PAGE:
Saturday, 18 April 2009

What Editors Want

A few days ago this thread was started on the Authonomy message-board. It eventually degenerated into a sodden late-night exchange, but the post which kicked it all off reinforces much of what I've written here and says it all far more clearly than I could manage: so here is that post in its entirety. I've bolded one line, but that's the only change I've made.



It's late at night, I have a job I'm procrastinating on and the wine is open, so I feel a fit of pomposity coming on. Read no further if you are offended by reminiscing and lecturing.

But here it comes.

An central idee fixee among emerging writers is: 'What do editors want?' Much thought is given to this question, particularly in gathering places like Authonomy. Eventually, when the discussion has built up a head of steam, some all-knowing, squelching person will come along and say "editors are looking for excuses to reject your book. Just one comma out of place and – bam! – book rejected". The conversation is thereby killed and the insecure author feels even more dejected.

This is all wrong. At least, it was in my case and still is false as far as editors I know go.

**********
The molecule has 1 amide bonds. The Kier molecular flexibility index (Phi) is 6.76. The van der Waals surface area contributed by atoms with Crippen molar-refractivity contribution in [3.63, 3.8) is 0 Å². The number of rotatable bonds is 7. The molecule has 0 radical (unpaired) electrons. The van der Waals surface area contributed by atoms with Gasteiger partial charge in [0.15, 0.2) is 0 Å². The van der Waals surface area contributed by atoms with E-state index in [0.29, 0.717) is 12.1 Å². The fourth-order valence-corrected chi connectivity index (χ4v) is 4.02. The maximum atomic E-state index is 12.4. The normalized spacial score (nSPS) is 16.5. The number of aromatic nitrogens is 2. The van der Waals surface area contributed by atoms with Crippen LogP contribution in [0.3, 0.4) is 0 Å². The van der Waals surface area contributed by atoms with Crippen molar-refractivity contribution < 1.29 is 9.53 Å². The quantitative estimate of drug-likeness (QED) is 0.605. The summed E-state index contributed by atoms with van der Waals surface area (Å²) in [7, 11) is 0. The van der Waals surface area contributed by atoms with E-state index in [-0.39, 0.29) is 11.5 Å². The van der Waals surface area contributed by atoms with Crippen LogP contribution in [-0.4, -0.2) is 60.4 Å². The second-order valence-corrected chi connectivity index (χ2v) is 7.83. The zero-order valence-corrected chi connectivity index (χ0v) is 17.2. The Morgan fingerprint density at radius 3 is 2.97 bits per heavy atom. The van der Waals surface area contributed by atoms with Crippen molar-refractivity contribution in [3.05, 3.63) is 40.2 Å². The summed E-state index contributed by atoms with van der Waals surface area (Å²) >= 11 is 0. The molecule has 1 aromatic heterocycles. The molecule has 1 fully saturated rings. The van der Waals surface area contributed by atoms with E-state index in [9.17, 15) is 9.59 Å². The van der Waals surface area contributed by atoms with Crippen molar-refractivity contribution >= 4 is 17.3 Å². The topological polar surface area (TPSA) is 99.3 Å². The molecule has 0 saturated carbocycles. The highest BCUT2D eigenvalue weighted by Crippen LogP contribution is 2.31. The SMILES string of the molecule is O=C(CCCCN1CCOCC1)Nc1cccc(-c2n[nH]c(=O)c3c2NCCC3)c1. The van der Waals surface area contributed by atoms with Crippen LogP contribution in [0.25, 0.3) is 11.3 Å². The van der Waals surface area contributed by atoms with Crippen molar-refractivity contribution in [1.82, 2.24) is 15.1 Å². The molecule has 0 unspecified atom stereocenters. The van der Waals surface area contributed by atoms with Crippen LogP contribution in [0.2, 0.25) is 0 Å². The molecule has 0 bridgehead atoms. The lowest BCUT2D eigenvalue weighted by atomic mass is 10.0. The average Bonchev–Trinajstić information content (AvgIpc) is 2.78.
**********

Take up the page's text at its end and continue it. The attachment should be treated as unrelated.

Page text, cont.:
What editors want, more than ANYTHING else in the world, is for someone to delight them.

Most manuscripts that land on an editor's desk – even, believe it or not, the ones that comes through recommendations, agents, personal friends and authors with track records – range from the unfinished-need-lots-of-work to the outright boring. And that's only speaking of work that has been through the filter. Some of these will be picked up, just because the sausage factory has to keep churning stuff out, but they won't fill the editor with excitement about coming to work in the morning.

Publishing doesn't have many pluses. It's poorly paid, the glamorous lunches are few and far between, and the overseas trips heavily contested. The free books pall after a while (a) because you've soon read them all and (b) because they're probably not your genre anyway.

What makes it all worthwhile are the times when a luminous book pops through the post. A book that from the first masterful sentence transports the reader.

Such books are incredibly rare. But they're fun to work on, they're fun to publish, and they add lustre to an editor's career if they win an award or become a bestseller.

How do you know if you've written a masterpiece?

If you're asking the question, then you probably haven't. The more experienced and expert you are at anything – tennis, swimming, painting, computer programming – the more you instinctively know what works and what doesn't. And you certainly know when you have done something outstanding in your field, even if you don't know HOW outstanding it is. If you're still floundering, hoping for approval for your book, go back to the drawing board.

Because the sort of books that enthrall first the publisher and then the public are books written with verve and confidence, and that's something that comes from talent plus a finely honed craft.

And all that came from a bottle of Californian Zinfandel. Whew, that 16% alcohol is a killer.




My thanks to editor, writer and Authonomy member Osiander, for giving me permission to quote him at such length.